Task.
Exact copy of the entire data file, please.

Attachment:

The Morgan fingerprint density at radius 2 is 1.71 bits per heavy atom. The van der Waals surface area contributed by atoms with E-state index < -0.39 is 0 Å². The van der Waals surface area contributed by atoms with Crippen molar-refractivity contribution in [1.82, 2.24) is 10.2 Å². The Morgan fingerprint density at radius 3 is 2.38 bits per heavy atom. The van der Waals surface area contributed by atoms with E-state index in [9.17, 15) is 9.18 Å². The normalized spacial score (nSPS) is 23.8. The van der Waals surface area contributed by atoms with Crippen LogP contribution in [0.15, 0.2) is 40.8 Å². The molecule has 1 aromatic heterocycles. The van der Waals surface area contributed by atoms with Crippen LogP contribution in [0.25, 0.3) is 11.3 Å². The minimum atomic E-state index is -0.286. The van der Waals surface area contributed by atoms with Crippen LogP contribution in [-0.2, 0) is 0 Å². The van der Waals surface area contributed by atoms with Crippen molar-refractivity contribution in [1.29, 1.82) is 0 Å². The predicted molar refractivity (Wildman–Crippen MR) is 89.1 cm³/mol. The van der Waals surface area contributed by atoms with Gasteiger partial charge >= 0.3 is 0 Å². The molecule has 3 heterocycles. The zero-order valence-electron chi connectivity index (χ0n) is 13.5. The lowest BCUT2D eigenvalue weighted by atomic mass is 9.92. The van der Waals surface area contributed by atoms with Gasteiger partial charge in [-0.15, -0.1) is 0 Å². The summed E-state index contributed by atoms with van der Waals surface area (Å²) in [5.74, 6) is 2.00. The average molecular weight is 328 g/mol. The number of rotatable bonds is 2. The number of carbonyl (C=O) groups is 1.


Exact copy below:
The Morgan fingerprint density at radius 2 is 1.71 bits per heavy atom. The van der Waals surface area contributed by atoms with E-state index < -0.39 is 0 Å². The van der Waals surface area contributed by atoms with Crippen molar-refractivity contribution in [1.82, 2.24) is 10.2 Å². The Morgan fingerprint density at radius 3 is 2.38 bits per heavy atom. The van der Waals surface area contributed by atoms with E-state index in [9.17, 15) is 9.18 Å². The normalized spacial score (nSPS) is 23.8. The van der Waals surface area contributed by atoms with Crippen LogP contribution in [0.15, 0.2) is 40.8 Å². The molecule has 1 aromatic heterocycles. The van der Waals surface area contributed by atoms with Crippen LogP contribution in [0.25, 0.3) is 11.3 Å². The minimum atomic E-state index is -0.286. The van der Waals surface area contributed by atoms with Crippen LogP contribution in [-0.2, 0) is 0 Å². The van der Waals surface area contributed by atoms with Crippen molar-refractivity contribution in [1.29, 1.82) is 0 Å². The predicted molar refractivity (Wildman–Crippen MR) is 89.1 cm³/mol. The van der Waals surface area contributed by atoms with Gasteiger partial charge >= 0.3 is 0 Å². The molecule has 3 heterocycles. The zero-order valence-electron chi connectivity index (χ0n) is 13.5. The lowest BCUT2D eigenvalue weighted by atomic mass is 9.92. The van der Waals surface area contributed by atoms with Gasteiger partial charge in [-0.15, -0.1) is 0 Å². The summed E-state index contributed by atoms with van der Waals surface area (Å²) in [5.74, 6) is 2.00. The average molecular weight is 328 g/mol. The number of rotatable bonds is 2. The number of carbonyl (C=O) groups is 1.